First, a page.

Dreamlawns provides a double core-aeration of the lawn, going over each area at least twice, and providing hand work in the areas that the aerator cannot reach. We then over-seed with the highest quality blue tag seed which is 100% weed free and recommended by Virginia Tech, applying 6 pounds of seed per thousand square feet ensuring excellent coverage. This is our only service where we require payment in advance so don’t miss out on getting scheduled.

How to Maintain the Grass in Extreme Heat

REFRAIN FROM CUTTING TOO SHORT

One common mistake made by both homeowners and commercial landscape maintenance companies is cutting a lawn too short. If a lawn is cut too short, it reduces the plants’ ability to produce energy for growth. When cut at the proper height, however, grass develops stronger roots that support more vigorous plants that are more tolerant of stress. Keep in mind that different varieties of grass have different growth habits that directly relate to mowing heights. For example, cool season grass and warm season grass types require somewhat different maintenance techniques. Research which cutting height is right for your lawn.

REMEMBER THE “ONE-THIRD” RULE

When deciding on the correct height to cut your grass, it is important to also remember the “one-third” rule: never remove more than one-third of the grass height at one time. By doing so, the lawn is kept cooler because less plant tissue is removed. In fact, cool season grass types actually benefit in the heat of the summer by setting the blade higher. If a lawn is normally cut at 2.5 inches, for example, increasing it to 4 inches in the heat of summer will come with many benefits.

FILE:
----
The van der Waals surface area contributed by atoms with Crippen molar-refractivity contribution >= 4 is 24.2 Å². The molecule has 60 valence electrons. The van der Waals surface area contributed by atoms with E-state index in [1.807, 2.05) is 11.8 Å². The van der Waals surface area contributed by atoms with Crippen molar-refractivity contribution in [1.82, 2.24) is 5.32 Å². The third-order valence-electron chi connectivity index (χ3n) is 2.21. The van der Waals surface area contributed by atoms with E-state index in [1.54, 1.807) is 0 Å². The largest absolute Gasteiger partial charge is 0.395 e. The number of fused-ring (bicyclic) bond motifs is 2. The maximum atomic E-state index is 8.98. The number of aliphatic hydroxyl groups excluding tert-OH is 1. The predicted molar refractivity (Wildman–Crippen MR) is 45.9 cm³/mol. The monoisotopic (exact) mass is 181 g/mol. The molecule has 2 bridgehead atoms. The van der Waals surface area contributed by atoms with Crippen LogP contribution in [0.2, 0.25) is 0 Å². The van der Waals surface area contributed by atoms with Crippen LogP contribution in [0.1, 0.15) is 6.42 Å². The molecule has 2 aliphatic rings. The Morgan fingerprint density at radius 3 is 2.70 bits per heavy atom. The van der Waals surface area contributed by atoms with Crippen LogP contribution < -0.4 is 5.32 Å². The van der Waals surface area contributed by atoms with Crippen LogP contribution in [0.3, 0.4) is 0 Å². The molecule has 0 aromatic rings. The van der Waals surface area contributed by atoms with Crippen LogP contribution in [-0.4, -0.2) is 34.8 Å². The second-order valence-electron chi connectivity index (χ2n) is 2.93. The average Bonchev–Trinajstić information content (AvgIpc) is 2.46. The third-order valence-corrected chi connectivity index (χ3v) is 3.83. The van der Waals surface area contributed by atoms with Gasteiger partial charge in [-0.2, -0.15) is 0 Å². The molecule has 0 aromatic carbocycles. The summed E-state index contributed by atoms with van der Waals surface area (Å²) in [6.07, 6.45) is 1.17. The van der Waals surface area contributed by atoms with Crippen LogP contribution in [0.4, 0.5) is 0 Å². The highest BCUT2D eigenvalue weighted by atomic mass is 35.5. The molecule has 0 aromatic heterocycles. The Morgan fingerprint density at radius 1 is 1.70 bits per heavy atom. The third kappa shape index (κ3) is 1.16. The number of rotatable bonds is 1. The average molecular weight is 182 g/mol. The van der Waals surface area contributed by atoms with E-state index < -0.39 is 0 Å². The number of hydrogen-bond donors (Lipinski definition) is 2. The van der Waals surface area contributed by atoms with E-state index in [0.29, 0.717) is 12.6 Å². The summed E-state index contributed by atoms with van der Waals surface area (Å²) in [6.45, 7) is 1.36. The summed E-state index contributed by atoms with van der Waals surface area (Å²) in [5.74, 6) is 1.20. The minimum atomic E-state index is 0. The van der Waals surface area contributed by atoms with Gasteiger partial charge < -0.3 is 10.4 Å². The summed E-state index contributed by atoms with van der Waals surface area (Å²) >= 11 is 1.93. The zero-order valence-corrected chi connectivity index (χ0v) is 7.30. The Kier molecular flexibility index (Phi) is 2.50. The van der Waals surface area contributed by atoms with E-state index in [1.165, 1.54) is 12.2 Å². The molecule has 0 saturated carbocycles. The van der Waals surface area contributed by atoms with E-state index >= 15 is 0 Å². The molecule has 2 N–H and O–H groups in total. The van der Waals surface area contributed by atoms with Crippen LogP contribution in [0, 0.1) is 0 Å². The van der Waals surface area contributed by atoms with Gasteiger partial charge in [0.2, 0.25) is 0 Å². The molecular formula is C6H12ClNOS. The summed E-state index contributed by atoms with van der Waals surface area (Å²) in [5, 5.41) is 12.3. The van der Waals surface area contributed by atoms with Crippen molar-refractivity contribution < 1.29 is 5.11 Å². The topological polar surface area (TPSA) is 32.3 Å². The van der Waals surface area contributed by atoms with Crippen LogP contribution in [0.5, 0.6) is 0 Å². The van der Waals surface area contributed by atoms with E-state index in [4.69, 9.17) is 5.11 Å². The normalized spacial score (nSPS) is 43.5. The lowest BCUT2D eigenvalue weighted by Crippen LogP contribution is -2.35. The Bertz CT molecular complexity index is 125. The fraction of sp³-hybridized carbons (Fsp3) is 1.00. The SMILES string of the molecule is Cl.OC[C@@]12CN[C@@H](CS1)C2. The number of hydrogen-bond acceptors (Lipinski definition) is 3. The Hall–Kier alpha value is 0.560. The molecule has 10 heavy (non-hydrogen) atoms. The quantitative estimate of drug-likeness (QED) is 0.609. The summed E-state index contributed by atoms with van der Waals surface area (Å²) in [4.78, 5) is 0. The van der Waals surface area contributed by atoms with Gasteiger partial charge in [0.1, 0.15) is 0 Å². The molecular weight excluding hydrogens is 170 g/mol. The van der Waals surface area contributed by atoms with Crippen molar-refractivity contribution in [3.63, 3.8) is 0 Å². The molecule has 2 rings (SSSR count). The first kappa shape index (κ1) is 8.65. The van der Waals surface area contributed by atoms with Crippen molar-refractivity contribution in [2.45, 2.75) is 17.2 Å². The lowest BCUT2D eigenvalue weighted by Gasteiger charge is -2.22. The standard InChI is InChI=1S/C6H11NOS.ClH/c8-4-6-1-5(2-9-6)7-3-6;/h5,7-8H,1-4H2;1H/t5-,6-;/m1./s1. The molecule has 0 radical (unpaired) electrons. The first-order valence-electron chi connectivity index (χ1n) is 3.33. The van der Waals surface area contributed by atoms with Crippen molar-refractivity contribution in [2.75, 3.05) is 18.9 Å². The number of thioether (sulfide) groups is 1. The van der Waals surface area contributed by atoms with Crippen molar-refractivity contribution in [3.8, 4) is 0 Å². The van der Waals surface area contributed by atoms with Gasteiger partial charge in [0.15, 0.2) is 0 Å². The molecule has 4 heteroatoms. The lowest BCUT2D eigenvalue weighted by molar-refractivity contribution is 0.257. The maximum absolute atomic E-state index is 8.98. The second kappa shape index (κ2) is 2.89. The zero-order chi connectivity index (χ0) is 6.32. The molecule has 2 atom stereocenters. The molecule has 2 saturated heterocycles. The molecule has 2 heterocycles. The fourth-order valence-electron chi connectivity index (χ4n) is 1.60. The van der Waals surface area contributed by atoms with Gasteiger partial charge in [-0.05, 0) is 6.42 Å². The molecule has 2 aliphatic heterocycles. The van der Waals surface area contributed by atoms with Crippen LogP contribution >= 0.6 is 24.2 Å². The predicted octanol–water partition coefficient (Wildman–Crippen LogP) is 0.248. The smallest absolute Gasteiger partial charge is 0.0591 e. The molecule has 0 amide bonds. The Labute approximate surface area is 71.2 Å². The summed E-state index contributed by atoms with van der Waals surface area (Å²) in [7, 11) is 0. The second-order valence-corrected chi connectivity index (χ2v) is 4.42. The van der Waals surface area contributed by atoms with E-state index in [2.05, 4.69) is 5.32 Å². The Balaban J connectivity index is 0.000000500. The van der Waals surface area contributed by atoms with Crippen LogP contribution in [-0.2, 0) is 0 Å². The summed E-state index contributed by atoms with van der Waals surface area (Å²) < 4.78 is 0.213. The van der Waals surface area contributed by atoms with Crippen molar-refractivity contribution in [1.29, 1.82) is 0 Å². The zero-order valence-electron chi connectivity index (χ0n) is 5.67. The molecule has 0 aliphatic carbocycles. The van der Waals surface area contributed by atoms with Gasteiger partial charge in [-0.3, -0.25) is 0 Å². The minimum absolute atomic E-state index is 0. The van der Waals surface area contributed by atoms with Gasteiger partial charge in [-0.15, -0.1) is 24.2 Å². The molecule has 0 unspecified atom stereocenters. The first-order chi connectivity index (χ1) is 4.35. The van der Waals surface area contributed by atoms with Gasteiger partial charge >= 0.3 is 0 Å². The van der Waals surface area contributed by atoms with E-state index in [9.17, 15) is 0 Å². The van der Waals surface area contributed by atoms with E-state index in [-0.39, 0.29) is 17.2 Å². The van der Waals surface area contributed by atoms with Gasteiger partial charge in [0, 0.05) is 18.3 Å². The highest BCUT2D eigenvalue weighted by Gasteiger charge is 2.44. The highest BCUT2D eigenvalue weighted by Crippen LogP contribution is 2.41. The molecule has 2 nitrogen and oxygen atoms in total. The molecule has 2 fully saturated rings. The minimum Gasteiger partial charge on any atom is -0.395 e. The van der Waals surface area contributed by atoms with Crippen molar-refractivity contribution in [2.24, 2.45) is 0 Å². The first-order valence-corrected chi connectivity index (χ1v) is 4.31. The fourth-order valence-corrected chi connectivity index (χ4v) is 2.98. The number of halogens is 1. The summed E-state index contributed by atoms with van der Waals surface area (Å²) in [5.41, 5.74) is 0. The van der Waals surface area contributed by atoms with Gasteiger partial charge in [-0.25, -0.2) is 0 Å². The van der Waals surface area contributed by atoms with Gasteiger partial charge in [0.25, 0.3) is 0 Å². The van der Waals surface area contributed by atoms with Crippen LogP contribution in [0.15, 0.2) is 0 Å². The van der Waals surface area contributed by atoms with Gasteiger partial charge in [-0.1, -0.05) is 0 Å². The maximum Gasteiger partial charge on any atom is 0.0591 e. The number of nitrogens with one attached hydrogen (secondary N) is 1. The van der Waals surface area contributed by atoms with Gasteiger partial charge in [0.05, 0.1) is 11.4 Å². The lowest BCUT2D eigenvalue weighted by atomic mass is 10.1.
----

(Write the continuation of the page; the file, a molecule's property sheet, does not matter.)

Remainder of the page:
LIMIT WATER INTAKE

One collective misconception about maintaining grass in extreme heat is the necessity to overwater. A glaring issue is that after rainfall, people still irrigate their lawn. A general rule to keep in mind is that turf grasses do better managed on the dry side rather than wet; when soil is constantly wet, it creates too many physiological problems for plants and soil organisms alike. The grass roots will be deprived of oxygen and may become more susceptible to disease because diseases thrive in wet conditions. In general, the drier the grass and soil, the less disease there will be.

Another rule-of-thumb is to water “deeply and infrequently.” Water deeply to wet the entire root zone, and then do not water again until the grass is dry. To determine next watering time, simply “eye-it.” If it starts to look dry, then water. If you would like to be specific, water the hot spots (spots that get dry faster than the rest of the lawn) and then wait for the rest of the lawn to dry out.

While it is important to be adequate on hydration, do not water the grass daily. Lawns need only one-inch of water per week, including rainfall.

WHEN IN DROUGHT

Avoid mowing the lawn during drought stress. Lawns under such stress are limited in their ability to recover from mowing and can be damaged even more. Instead, mow the grass after a rainfall or after irrigation day. Also, resist mowing wet grass to avoid clumping.

KEEP BLADES SHARP

When grass is cut with a sharp mower blade, the plant will heal faster than when cut with a dull blade. Dull blades will actually tear the plant tissue, not cut it; this torn grass tissue will develop a brown appearance at the surface and may become more susceptible to stress and disease. Sharper blades will prevent a brown appearance and help to prevent further harm to the plant.

DO NOT BAG GRASS CLIPPINGS

Return clippings to the lawn by using a mulching mower. Clippings are actually beneficial to the lawn, as they act as a slow-release fertilizer for the plant as they decompose. It is important to aim the clippings away from streets, storm drains, and bodies of water.